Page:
SATURDAY 19TH MAY 2018
“We were involved in this thing.”
Watch a footballer being interviewed on TV after next week’s Champions League final and behind him you’ll see a wall of logos. Similarly, all over a formula 1 racing car or a Tour de France cyclist’s racing kit you’ll see a mess of logos, each one saying “we were involved in this thing.” Seeing brands we know and love involved in events like these gives us a clue to what to expect, or at least how good it might be. The more prestigious the event, the more prestigious and well known the brands backing it.
A brand’s mark, their logo, is like a stamp, an assurance of what we can expect. That’s why they work so hard to protect their trademarks and brand identities, so customers don’t get confused about who they are dealing with.
Considering every brand has its own unique style, colour scheme and identity, when you mash them all together in one place, like a cyclist’s jersey, you get a lot of visual noise. Logo soup.
Think of the last conference you went to, or the last festival. There’s the key sponsors, the associate sponsors, the exhibitors… the drinks sponsors. Logos all over the delegate pack. Someone probably even sponsors the biros in the delegate pack!
Agencies usually have a page on their website that reads like a “who’s who” of customers. The higher the profile of the brands, the more experienced and capable we assume the agency is. Logo soup can be valuable.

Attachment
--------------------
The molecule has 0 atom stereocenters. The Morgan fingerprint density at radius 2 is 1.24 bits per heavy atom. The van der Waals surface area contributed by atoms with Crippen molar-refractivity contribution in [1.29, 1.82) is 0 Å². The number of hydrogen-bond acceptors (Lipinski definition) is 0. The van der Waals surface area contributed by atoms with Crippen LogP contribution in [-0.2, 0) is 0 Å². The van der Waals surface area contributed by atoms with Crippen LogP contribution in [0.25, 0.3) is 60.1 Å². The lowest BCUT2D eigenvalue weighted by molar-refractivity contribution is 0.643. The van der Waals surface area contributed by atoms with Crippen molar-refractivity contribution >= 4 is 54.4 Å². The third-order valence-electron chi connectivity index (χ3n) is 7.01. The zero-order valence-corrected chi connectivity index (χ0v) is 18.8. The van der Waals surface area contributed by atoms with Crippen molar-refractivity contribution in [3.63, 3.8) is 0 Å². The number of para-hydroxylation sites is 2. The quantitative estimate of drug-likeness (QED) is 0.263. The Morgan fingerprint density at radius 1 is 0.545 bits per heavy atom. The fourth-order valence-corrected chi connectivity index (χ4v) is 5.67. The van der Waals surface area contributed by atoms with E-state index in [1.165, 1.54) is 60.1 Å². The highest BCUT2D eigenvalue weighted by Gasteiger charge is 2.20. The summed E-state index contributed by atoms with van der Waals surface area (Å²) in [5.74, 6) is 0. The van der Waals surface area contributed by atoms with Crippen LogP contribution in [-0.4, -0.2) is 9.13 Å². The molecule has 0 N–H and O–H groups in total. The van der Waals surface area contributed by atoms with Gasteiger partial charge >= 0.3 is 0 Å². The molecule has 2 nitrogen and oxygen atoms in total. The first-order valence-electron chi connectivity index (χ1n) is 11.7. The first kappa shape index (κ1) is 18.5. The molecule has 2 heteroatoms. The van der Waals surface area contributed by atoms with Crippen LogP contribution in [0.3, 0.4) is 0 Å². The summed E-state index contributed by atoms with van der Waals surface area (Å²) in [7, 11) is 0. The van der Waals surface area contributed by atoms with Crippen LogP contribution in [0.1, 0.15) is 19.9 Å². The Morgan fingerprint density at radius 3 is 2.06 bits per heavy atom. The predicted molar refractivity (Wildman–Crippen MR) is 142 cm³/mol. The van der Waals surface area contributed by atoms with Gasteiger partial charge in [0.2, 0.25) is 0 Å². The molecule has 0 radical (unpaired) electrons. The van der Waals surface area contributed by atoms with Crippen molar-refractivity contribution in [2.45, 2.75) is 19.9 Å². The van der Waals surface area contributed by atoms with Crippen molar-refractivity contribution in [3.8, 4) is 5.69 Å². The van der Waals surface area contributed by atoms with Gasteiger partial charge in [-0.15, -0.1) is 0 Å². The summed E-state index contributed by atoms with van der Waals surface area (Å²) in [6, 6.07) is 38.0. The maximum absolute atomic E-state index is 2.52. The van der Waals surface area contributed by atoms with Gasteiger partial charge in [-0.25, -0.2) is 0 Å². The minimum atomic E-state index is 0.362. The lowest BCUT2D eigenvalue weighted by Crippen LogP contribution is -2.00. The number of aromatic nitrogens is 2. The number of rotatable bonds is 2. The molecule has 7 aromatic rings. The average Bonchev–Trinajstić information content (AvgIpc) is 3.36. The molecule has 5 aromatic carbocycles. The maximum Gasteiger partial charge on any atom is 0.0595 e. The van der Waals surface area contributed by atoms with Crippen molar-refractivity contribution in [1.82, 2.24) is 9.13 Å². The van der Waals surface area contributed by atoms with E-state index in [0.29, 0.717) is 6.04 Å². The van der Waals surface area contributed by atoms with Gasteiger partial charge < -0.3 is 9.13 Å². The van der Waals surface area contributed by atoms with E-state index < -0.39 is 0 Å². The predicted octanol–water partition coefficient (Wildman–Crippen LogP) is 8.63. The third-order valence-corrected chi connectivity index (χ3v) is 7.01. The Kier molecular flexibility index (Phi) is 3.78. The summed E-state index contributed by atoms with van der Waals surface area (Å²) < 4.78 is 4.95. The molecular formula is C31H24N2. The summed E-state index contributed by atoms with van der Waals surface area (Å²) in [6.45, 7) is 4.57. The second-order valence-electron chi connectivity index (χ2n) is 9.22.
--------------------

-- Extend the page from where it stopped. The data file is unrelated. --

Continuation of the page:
Now imagine a public campaign with lots of organisations contributing to it - a real multi-organisation effort. Each of them wants everyone to know they were involved, leading to a case of logo soup taking up a huge chunk of visual space across the bottom of every poster, leaflet, customer letter, appointment confirmation and signpost.
Early in my career I made some of these monstrosities (I’m really sorry) and I frequently see similar material around. Mine had each of the 6 local authorites in North Wales, plus the health service plus the Welsh Government, plus a charity, and a sport governing body, and the Health Challenge Wales brand (a bit like Change 4 Life). So much logo soup was going on and it took up so much of the valuable space available, that the actual message disappeared behind it. It was a visual mess, and the impact it could have had, was compromised.
It’s great to tell customers that you cared enough to get involved with the making of an incredible service, campaign or life-changing partnership project, just be careful not to detract from the impact of the thing itself in the process.